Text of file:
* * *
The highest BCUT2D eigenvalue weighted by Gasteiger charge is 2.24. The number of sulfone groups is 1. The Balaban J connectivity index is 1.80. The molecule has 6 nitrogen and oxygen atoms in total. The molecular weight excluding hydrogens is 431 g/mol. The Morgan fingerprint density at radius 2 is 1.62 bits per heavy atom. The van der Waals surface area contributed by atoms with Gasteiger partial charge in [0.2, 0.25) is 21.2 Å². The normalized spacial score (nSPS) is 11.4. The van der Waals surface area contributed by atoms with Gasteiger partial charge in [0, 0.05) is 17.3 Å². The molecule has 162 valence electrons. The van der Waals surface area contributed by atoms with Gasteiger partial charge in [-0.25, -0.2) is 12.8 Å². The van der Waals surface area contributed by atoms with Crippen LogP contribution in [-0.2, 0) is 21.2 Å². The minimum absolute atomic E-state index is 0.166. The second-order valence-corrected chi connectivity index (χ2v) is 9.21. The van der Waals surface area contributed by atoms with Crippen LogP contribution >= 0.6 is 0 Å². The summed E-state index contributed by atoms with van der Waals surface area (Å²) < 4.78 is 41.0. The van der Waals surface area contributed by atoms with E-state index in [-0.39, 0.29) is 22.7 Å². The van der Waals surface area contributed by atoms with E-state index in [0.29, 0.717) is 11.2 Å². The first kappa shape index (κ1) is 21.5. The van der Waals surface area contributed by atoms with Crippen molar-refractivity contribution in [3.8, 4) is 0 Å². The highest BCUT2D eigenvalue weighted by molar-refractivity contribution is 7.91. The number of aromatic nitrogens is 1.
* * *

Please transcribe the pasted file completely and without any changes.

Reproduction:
The highest BCUT2D eigenvalue weighted by Gasteiger charge is 2.24. The number of sulfone groups is 1. The Balaban J connectivity index is 1.80. The molecule has 6 nitrogen and oxygen atoms in total. The molecular weight excluding hydrogens is 431 g/mol. The Morgan fingerprint density at radius 2 is 1.62 bits per heavy atom. The van der Waals surface area contributed by atoms with Gasteiger partial charge in [0.2, 0.25) is 21.2 Å². The normalized spacial score (nSPS) is 11.4. The van der Waals surface area contributed by atoms with Gasteiger partial charge in [0, 0.05) is 17.3 Å². The molecule has 162 valence electrons. The van der Waals surface area contributed by atoms with Gasteiger partial charge in [-0.25, -0.2) is 12.8 Å². The van der Waals surface area contributed by atoms with Crippen LogP contribution in [-0.2, 0) is 21.2 Å². The minimum absolute atomic E-state index is 0.166. The second-order valence-corrected chi connectivity index (χ2v) is 9.21. The van der Waals surface area contributed by atoms with Crippen LogP contribution >= 0.6 is 0 Å². The summed E-state index contributed by atoms with van der Waals surface area (Å²) < 4.78 is 41.0. The van der Waals surface area contributed by atoms with E-state index in [-0.39, 0.29) is 22.7 Å². The van der Waals surface area contributed by atoms with E-state index in [0.29, 0.717) is 11.2 Å². The first kappa shape index (κ1) is 21.5. The van der Waals surface area contributed by atoms with Crippen molar-refractivity contribution in [3.8, 4) is 0 Å². The highest BCUT2D eigenvalue weighted by molar-refractivity contribution is 7.91. The number of aromatic nitrogens is 1.